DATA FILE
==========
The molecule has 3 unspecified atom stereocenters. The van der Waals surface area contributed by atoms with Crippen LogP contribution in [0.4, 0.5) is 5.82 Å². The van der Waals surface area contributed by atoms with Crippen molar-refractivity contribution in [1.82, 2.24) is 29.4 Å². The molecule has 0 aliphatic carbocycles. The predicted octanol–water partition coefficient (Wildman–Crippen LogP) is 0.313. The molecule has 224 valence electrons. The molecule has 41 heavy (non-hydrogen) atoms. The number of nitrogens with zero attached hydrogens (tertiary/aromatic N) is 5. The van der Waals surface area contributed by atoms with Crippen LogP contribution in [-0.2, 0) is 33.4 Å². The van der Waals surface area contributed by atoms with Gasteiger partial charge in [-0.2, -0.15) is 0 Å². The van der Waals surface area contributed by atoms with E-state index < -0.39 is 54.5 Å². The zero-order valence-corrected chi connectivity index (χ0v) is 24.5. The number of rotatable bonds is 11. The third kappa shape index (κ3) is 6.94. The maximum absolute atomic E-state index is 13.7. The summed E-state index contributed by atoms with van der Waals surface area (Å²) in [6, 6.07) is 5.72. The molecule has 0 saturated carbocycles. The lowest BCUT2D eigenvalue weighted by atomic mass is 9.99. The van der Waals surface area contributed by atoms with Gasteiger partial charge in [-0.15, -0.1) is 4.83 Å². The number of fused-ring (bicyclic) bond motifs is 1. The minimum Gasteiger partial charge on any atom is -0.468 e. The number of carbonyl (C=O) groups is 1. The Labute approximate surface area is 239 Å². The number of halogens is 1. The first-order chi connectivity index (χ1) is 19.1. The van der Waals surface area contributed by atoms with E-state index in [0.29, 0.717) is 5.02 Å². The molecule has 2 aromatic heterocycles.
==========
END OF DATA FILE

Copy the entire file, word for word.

The molecule has 3 unspecified atom stereocenters. The van der Waals surface area contributed by atoms with Crippen LogP contribution in [0.4, 0.5) is 5.82 Å². The van der Waals surface area contributed by atoms with Crippen molar-refractivity contribution in [1.82, 2.24) is 29.4 Å². The molecule has 0 aliphatic carbocycles. The predicted octanol–water partition coefficient (Wildman–Crippen LogP) is 0.313. The molecule has 224 valence electrons. The molecule has 41 heavy (non-hydrogen) atoms. The number of nitrogens with zero attached hydrogens (tertiary/aromatic N) is 5. The van der Waals surface area contributed by atoms with Crippen LogP contribution in [-0.2, 0) is 33.4 Å². The van der Waals surface area contributed by atoms with Gasteiger partial charge in [-0.2, -0.15) is 0 Å². The van der Waals surface area contributed by atoms with E-state index < -0.39 is 54.5 Å². The zero-order valence-corrected chi connectivity index (χ0v) is 24.5. The number of rotatable bonds is 11. The third kappa shape index (κ3) is 6.94. The maximum absolute atomic E-state index is 13.7. The summed E-state index contributed by atoms with van der Waals surface area (Å²) in [6, 6.07) is 5.72. The molecule has 0 saturated carbocycles. The lowest BCUT2D eigenvalue weighted by atomic mass is 9.99. The van der Waals surface area contributed by atoms with Gasteiger partial charge in [-0.15, -0.1) is 4.83 Å². The number of fused-ring (bicyclic) bond motifs is 1. The minimum Gasteiger partial charge on any atom is -0.468 e. The number of carbonyl (C=O) groups is 1. The Labute approximate surface area is 239 Å². The number of halogens is 1. The first-order chi connectivity index (χ1) is 19.1. The van der Waals surface area contributed by atoms with E-state index in [0.29, 0.717) is 5.02 Å². The molecule has 2 aromatic heterocycles.